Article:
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Keyring backend reading password data from Bitwarden

Project description

Bitwarden Keyring

Build Status License: MIT PyPI version codecov

Implementation of the Keyring backend code reading secrets from Bitwarden using Bitwarden-cli

Overview

The Keyring python package provides a handy single point of entry for any secret holding system, allowing for seemless integration of those systems into applications needing secrets, like twine.

This projects implement Keyring to be able to read secrets from Bitwarden, an open source multiplatform cloud/self-hostable password manager.

This backend assumes that it will be used in the context of a CLI application, and that it can communicate with the user using sdtin, stdout and stderr. We could implement an additional backend for use in a library assuming that everything is already unlocked, or another one using pinentry to ask the user.

Disclamer

There's currently a solved bug in Twine that's keeping keyring and thus this lib from being used. If you plan to use this for Twine, either wait for a twine release or install from master:

pip install git+https://github.com/pypa/twine

Requirements

This project uses the official bitwarden CLI under the hood, because there's no simple official Python bitwarden lib. Here are the installation instructions as of October 2018 and the link to the up to date instructions

You can install the Bitwarden CLI multiple different ways:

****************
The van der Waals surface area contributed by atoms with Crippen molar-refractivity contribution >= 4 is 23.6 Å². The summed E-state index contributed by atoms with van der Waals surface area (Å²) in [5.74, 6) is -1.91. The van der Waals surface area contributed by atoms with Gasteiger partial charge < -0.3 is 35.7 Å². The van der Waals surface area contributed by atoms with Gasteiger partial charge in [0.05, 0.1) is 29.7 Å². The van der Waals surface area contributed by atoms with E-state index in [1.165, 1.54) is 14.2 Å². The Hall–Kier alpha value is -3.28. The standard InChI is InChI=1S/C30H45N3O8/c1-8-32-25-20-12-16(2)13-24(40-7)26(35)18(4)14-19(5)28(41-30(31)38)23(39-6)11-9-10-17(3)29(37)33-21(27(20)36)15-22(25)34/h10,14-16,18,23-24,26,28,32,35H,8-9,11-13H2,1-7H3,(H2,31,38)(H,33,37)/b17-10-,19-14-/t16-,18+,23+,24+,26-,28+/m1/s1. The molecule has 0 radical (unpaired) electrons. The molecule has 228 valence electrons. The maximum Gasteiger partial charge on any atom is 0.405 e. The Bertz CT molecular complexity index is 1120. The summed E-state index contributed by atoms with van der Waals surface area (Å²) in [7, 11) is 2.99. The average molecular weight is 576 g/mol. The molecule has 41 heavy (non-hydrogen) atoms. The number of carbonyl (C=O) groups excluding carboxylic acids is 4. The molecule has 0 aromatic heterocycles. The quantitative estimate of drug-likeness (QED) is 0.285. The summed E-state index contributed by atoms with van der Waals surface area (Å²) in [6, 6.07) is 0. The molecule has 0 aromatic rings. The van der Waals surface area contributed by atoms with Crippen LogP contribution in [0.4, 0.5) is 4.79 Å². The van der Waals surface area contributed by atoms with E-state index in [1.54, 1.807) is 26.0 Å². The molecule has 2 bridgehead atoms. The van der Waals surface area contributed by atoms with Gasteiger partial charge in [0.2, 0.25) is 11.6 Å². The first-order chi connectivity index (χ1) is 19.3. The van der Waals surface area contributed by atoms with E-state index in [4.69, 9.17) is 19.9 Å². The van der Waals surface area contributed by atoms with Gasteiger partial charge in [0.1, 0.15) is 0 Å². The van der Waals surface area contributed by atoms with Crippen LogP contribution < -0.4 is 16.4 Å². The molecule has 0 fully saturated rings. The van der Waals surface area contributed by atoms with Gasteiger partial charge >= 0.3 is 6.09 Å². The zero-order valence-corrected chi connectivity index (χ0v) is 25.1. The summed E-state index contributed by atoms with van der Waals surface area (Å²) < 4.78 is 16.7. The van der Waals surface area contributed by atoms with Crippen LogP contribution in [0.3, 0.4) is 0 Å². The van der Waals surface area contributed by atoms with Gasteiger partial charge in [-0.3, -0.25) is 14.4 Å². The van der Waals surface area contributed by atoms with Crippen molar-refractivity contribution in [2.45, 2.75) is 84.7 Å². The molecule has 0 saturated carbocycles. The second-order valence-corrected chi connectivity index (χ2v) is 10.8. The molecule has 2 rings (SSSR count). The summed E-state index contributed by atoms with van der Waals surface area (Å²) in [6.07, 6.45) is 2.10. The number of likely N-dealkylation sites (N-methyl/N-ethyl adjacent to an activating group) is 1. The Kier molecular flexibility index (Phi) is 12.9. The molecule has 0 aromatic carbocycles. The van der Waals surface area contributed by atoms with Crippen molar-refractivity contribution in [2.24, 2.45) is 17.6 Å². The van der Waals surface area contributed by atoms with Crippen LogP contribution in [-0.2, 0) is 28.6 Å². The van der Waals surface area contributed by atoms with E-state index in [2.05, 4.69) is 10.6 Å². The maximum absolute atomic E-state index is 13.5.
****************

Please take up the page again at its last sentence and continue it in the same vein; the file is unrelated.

NPM

If you already have the Node.js runtime installed on your system, you can install the CLI using NPM. NPM makes it easy to keep your installation updated and should be the preferred installation method if you are already using Node.js.

npm install -g @bitwarden/cli

Native Executable

Natively packaged versions of the CLI are provided for each platform which have no requirements on installing the Node.js runtime. You can obtain these from the downloads section in the Bitwarden documentation.

Other Package Managers

Installation and configuration

pip install bitwarden-keyring

The Python packaging ecosystem can be quite a mess.

Because of this, it's likely that your setup and my setup are nothing alike. Keyring supports a configuration file with an option allowing to explicitely define the path to a backend. You may need that for your installation, or maybe not.

Usage

Use as a normal keyring backend. It is installed with priority 10 so it's likely going to be selected first.

If you want to use it with twine, good news, you're already set. Just make sure that this package is installed in the same location as twine.

bitwarden-keyring will automatically ask for credentials when needed. If you don't want to unlock your vault every time, export the vault session to your environment (use bw unlock and follow the instructions, or launch export BW_SESSION=$(bw unlock --raw)).

Caveats

bitwarden-keyring will try to select an appropriate credential based on the given service name, but as of now, it can't use the normal bitwarden url match mechanism. This is likely to change when bitwarden releases a new version of the CLI thanks to this issue.

In order to know if one needs to login or just unlock the vault, bitwarden-keyring reads the internal datastore of bitwarden-cli, so as any private API, it may change without notice.

bitwarden-keyring was only tested with:

  • macOS, using the bitwarden-cli from brew
  • ubuntu, using the bw from snap

As mentionned, bitwarden-keyring only works in the context of a CLI application with access to standard inputs and output. If you need something that either reads silently or using another method of communication, the best is probably to make another backend and most of the functions ca be reused.

Licensing

bitwarden-keyring is published under the terms of the MIT License. The name Bitwarden is most probably the property of 8bit Solutions LLC.

Contributions and Code of Conduct

Contributions are welcome, please refer to the Contributing guide. Please keep in mind that all interactions with the project are required to follow the Code of Conduct.

Project details


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